Liberal-left media encourage future Czech government to abandon Visegrad Group

The future of the current format of the V4 is at stake as the Czech government undergoes a transformation, writes Grzegorz Górny

editor: Grzegorz Adamczyk
author: Grzegorz Górny
Leader of center-right Spolu (Together) coalition Petr Fiala, centre, addresses to his supporters at the party's election headquarters after the country's parliamentary election, Prague, Czech Republic, Saturday, Oct. 9, 2021. (AP Photo/Darko Bandic)

Everything is pointing to the establishment of a fourth center-right government in the Visegrad Group following the recent parliamentary elections in Czechia. The SPOLU coalition received the most votes and is comprised of the right-wing Civic Democratic Party (ODS), the Christian Democrat-People’s Party union KDU-CSL, and the liberal-conservative TOP 09.

Even though a new government has not yet been formed, and the coalition agreement between SPOLU and the second election block (PirSTAN) has not yet been signed, the future ruling camp is being put under constant pressure by the liberal-left environments and media. They are demanding one thing: that Petr Fiala’s government decisively cut themselves away from Poland and Hungary’s policies and even distance themselves from the V4.

Such ideas are being fed to the Czech candidate for PM by several commentators. Particularly representative in this case is an article written by influential Left-wing writer Jiri Pehe for the news portal Referendum. In the article, Pehe explained that the new government must separate itself from Andrej Babis’ legacy (and therefore cease referring to the concept of national interest in foreign policy), change its approach towards the EU’s migration policy, and distance itself from Polish and Hungarian “nationalistic populism”. According to Pehe, this will improve Czechia’s allegedly damaged image on the international arena.

Although ODS is the strongest party, it is still only one of five in the upcoming coalition. The other four are not as enthusiastic about the V4.

The other government coalition group will be more inclined to heed these ideas – PirSTAN being comprised of the libertarian-left Pirate Party and the center Mayors and Independents party (STAN). A prominent representative of STAN Jan Farsky has stated, for example, that the V4 is overrated and does not contribute anything meaningful to Czechia’s policy apart from good relations with Slovakia.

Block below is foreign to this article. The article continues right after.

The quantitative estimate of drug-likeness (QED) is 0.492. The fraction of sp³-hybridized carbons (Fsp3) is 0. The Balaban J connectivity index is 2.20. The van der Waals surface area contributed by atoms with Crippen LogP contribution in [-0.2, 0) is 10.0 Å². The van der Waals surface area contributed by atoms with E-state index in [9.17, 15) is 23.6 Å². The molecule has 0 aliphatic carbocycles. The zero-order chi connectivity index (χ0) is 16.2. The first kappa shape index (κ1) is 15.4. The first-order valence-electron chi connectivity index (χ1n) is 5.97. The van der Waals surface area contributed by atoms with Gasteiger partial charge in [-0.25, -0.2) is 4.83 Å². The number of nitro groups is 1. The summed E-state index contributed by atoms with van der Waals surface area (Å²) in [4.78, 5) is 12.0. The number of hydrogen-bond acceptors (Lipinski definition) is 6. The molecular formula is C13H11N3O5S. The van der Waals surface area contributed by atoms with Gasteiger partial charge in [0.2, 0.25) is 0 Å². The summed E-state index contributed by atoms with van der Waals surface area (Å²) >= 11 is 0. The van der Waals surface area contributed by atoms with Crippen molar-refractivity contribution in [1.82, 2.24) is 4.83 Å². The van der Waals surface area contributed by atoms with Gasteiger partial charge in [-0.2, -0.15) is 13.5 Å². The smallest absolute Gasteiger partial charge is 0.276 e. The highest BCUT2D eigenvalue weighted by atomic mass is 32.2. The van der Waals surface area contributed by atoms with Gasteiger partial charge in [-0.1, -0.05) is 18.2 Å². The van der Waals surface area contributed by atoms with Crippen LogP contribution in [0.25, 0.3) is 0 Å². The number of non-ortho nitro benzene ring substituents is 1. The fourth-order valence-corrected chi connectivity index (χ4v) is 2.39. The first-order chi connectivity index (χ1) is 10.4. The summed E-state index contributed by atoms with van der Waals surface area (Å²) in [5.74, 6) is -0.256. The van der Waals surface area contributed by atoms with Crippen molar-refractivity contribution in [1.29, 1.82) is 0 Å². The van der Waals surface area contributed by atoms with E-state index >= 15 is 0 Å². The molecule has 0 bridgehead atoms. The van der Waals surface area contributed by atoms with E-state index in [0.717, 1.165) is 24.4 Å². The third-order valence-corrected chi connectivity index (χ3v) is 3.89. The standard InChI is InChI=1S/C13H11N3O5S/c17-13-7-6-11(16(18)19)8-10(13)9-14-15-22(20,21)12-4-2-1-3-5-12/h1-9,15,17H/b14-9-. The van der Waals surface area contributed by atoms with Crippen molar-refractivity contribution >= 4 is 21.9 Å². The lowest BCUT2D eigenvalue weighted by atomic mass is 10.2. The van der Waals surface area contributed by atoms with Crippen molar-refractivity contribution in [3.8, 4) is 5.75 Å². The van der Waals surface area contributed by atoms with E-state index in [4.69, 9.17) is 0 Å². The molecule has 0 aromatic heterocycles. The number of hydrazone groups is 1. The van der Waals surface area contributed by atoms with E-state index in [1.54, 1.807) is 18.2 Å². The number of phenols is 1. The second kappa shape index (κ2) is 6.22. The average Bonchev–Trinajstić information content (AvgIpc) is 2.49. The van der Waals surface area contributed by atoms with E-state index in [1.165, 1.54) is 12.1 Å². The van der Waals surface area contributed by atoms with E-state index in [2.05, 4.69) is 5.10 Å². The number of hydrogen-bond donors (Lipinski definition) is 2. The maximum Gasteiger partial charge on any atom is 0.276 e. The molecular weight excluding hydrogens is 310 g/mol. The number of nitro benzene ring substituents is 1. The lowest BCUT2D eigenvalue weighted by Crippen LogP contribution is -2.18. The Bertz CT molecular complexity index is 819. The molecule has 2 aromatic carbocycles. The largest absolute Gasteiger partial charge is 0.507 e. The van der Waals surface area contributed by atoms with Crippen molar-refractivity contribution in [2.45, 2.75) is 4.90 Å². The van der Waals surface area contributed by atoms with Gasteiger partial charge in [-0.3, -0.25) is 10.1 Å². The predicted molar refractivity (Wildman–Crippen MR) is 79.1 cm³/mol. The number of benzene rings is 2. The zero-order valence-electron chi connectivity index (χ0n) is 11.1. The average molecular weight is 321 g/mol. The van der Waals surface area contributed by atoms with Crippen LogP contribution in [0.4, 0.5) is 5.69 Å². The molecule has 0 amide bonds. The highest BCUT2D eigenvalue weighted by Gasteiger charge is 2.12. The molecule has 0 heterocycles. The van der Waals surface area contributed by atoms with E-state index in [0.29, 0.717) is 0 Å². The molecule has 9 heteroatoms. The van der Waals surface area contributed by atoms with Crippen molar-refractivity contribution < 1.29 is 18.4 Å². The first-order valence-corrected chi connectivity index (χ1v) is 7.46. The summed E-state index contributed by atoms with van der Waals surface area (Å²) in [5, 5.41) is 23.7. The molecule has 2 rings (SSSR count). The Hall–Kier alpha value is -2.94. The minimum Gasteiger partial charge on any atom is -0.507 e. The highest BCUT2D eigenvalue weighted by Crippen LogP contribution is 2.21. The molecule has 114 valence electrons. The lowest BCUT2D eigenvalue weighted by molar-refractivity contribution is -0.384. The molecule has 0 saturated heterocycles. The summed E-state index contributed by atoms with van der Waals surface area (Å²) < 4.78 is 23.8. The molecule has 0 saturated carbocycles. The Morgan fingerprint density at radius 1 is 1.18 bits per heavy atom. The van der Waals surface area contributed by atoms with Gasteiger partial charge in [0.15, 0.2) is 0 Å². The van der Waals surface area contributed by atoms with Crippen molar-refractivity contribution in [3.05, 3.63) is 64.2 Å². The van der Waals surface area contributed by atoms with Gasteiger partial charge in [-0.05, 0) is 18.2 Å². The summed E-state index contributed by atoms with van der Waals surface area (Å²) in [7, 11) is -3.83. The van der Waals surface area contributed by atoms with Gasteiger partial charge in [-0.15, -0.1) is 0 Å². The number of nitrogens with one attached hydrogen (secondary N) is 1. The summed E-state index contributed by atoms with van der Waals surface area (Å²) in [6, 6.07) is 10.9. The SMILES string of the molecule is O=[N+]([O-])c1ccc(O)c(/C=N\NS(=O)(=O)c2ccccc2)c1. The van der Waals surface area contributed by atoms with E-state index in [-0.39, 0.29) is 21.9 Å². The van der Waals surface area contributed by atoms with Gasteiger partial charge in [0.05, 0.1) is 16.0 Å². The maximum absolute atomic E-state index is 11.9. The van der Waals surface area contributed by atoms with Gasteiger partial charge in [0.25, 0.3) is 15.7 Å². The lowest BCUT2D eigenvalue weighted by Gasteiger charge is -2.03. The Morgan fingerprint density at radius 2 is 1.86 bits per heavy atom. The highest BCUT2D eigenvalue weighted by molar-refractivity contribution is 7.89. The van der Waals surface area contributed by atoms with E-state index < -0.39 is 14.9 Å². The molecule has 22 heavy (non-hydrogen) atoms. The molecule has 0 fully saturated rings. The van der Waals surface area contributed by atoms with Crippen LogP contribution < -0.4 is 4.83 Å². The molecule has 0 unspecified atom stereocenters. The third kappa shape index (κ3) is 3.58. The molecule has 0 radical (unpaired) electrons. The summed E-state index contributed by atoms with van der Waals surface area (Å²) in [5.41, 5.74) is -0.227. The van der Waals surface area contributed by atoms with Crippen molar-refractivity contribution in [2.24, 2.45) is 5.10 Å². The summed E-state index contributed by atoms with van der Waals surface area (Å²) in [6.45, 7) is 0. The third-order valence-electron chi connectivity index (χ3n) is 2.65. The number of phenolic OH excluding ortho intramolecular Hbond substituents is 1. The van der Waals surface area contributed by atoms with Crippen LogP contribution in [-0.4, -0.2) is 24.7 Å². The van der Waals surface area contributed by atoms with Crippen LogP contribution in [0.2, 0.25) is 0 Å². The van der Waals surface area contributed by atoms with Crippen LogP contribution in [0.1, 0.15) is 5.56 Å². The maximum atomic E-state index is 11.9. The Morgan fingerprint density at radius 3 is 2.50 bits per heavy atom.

Similar opinions can even be heard from SPOLU politicians such as Ondřej Benešík, who represents the KDU. Benešík is of the opinion that Czechs have played the role of useful idiots in the V4 by fighting for Hungary’s interests, and that such policy should come to an end.

The party most eager to cooperate with Poland is undoubtedly the ODS. The party’s leader Petr Fiala and his deputy Alexandr Vondra, when prompted to condemn Viktor Orban or Jarosław Kaczyński, responded that it is not their job to criticize the governments of other countries.

ODS has also often assured that the Visegrad Group is just as important to Czechia as NATO or the EU. Nevertheless, although ODS is the strongest party, it is still only one of five in the upcoming coalition. The other four are not so enthusiastic about the V4.

Petr Fiala’s position on this subject will be key, as he will most likely be the future PM of Czechia. Commentators have reminded that just prior to the elections, Viktor Orban visited Czechia to personally support Andrej Babis, whom he called his friend. In this situation, it will be difficult to forge a friendship between the leaders of ODS and Fidesz.

The issue of the Turów lignite mine is also resurfacing. Suggestions have been made towards Fiala to not back down and not reach an agreement with Poland. This counsel does not concern the ecology but rather the political consequences: the escalation of the conflict with Warsaw and weakening the V4.

For now, and in the case of all the matters that have been mentioned, Fiala resembles a sphinx: he is maintaining mysterious silence. This means that the time to reveal all the cards has not yet come – but it will have to happen sooner or later.

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